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"It lifts you... You feel like the people here are really helping to make a difference" – Debbie's story

One in two people are currently facing a cancer diagnosis – Debbie Mallaband shares how the impact of going through treatment also changes the lives of family members and loved ones.

Debbie Mallaband’s husband Andy passed away aged 59 in 2017, having been diagnosed with throat cancer. The couple were supported by Weston Park Cancer Charity and the Cancer Support Centre throughout his treatment – something which inspired Debbie to do whatever she could to help the charity.

Debbie is now often the first face people see as they enter the Charity Hub, based at Weston Park Hospital, but as well as providing a warm welcome she’s become a committed member of the team.

Debbie, 67, said: “My husband had throat cancer and so we used to come regularly for treatment. The staff in every department were absolutely amazing while he went through what was a really gruelling time.

“I nursed him at home for a while, but eventually he had to come back in when things weren’t good. We told our GP that the only place he wanted to go was Weston Park.

“Once on the ward, the staff assured me that I could stay with my husband. At that point, it was clear that it was end-of-life. They couldn’t do enough, everyone was amazing right to the very end.

“It was then that I said I had to do something to repay them. I started doing some fundraising and collecting, getting a bit of money together. I went down to the Cancer Support Centre and had a chat with a lady, just saying that I really wanted to help and could do volunteering of any kind.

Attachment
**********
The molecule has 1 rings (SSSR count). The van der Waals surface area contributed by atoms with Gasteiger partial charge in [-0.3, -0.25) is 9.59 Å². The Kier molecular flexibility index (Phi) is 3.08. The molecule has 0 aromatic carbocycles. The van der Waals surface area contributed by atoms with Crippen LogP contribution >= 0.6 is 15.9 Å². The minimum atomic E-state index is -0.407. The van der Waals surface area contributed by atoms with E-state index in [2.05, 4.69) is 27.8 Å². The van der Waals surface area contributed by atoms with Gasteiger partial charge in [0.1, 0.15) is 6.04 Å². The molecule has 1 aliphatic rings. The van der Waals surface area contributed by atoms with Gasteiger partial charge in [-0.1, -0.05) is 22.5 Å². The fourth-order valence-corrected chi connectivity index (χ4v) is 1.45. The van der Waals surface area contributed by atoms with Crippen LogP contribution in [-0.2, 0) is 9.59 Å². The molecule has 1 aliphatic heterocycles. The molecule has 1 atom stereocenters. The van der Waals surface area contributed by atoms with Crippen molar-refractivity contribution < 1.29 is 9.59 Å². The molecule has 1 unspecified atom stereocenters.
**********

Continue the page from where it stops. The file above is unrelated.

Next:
“I passed my DBS check and mandatory training, then Covid slowed everything down. But the staff did keep in touch, and said as soon as we could get back in, they’d be wanting me.

“It felt so good that people actually wanted my help.”

Debbie was drafted in to help with the post-pandemic Christmas effort in late 2022, wrapping gifts for patients and sending Christmas cards from the Cancer Support Centre.

She’s also represented the charity at events including BB With Love’s Simply the Best – a star-studded night which last year raised more than £62,000 towards cancer support, research and treatment – and fundraising events.

Her main job, one day a week, is on the Charity Hub’s front desk – greeting patients who have signed up to free transport to and from appointments, helping them find their way around, and supporting charity staff.

Debbie said having gone through the treatment journey with her husband, she’s able to empathise with those living with or beyond cancer, adding:

“It just feels comfortable. Everyone working for the charity is a certain type of person, they can’t do enough for people who come through the doors.
“It’s good when you speak to people and they say they’re getting through it. There’s always a lovely feeling about the centre – it lifts you when you feel like the people here are really helping to make a difference.
“It’s all really beneficial for the patients coming in, speaking from experience.
“I know whatever I do, I will never be able to repay everyone for the treatment my husband got right to the end.”

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